My husband? Not a cat person.

We were both strangely relieved when we found out that our oldest daughter was allergic to cats and dogs. We would never have to duke it out as to whether we should get a pet, and what kind. Pets? Maybe a fish... someday. When the two year old can understand that she should not share her cheerios with it, or give it an extra jar of fish food just because. And that fish swim alone. No need to get naked and jump in. Really.

We understand that there will be no furry pets in our house.

Here comes the ranting part... there are no allergy free dogs. Barack Obama advocated getting a dog by doing it himself. Here is an intelligent, well educated man perpetuating the misconception that there are hypoallergenic dogs. Very publicly breeding the idea that people with allergies just need to seek the right kind of dog. We have long sought to help people understand there is no safe dog. Unless it's stuffed. And the wise and esteemed leader of our nation just acquired a dog for his allergic daughter. So it must be ok. And now we work twice as hard to overcome the myth that some dogs are safe for people that are allergic. It comes up more often now, along with the opinion that we haven't tried hard enough. And that we are over stating the severity of the allergy.

Aaaack! Yes, some dogs are less likely to set off major allergy attacks for those mildly allergic to dogs. They will still be allergic to the dog. What if it's short haired? Hairless? Surely she would be ok with a hairless. Um, no. It still has skin. And saliva. Most people with pet allergies are not allergic to the hair, but to the dander. The skin that naturally sheds and flies willy nilly about the house, sticking to whatever it should land on. Walls, lamps, furniture. And vacuuming? Nice thought. When is the last time you vacuumed the curtains, walls, lamps, and everything else from floor to ceiling? Dander goes everywhere. Everywhere. And when you walk across the room, you can kick up a fresh cloud.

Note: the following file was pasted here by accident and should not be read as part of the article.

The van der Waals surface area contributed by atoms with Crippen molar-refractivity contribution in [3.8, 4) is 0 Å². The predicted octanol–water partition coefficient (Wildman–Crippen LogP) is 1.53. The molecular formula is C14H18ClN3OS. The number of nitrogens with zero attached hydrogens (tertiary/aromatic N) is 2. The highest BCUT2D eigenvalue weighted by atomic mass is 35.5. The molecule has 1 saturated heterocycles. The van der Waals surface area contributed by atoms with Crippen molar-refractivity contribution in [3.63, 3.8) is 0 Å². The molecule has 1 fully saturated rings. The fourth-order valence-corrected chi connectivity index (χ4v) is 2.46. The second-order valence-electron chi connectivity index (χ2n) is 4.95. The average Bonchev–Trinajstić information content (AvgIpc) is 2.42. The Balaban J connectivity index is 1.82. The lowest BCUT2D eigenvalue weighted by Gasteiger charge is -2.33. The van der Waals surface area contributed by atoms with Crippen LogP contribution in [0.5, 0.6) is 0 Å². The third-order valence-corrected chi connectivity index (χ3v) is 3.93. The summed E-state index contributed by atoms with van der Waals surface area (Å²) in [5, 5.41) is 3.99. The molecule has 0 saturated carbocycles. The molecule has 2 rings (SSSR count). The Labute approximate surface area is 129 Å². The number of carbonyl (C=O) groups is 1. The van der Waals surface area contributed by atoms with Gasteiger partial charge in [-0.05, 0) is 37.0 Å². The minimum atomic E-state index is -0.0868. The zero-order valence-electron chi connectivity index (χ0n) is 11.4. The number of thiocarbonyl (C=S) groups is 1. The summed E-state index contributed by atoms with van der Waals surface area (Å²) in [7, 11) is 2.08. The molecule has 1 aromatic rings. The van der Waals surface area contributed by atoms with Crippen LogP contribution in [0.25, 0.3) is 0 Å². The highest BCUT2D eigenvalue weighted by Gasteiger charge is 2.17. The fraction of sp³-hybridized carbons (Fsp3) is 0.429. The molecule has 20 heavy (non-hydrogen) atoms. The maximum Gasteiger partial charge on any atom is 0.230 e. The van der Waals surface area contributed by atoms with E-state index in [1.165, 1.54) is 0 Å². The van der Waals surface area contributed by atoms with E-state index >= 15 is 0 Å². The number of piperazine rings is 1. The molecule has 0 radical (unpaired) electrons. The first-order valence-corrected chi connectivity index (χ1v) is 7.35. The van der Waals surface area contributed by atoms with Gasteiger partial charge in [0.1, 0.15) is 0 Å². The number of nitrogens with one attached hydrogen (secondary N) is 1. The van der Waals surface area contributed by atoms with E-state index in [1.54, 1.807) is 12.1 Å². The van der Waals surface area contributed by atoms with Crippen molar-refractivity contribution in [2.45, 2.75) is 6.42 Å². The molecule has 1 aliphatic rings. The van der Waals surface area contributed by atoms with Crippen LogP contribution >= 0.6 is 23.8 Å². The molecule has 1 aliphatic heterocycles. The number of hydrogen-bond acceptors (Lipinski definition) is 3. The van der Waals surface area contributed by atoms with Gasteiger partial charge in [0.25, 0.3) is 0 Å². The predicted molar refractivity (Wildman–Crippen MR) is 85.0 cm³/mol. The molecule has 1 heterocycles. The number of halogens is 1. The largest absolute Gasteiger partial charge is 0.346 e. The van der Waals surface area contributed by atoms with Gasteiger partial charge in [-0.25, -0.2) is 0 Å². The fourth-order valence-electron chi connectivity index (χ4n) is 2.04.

And the saliva. How many dogs do you know that refrain from kissing their owners? Yes, you can be allergic to doggie saliva. Many with dog allergies are. (And the urine too. Heaven forbid the dog should pee on the slide. Even if it dries before the kiddos go down the slide, the allergens remain. Nothin' like an itchy bum.)

I realize that many people see their pet as a member of the family. They love them. I'm good with that. If you have a pet, you should treat it like family and love it well. I get perturbed though, by people that think it is appropriate to take the dog everywhere. The doctor's office. Shopping. The airport. The library. Craft class. Everywhere they go. Your pet is yours. Take it on a walk. Take it to the park. Take it to the vet. Take it to the pet store. Sure.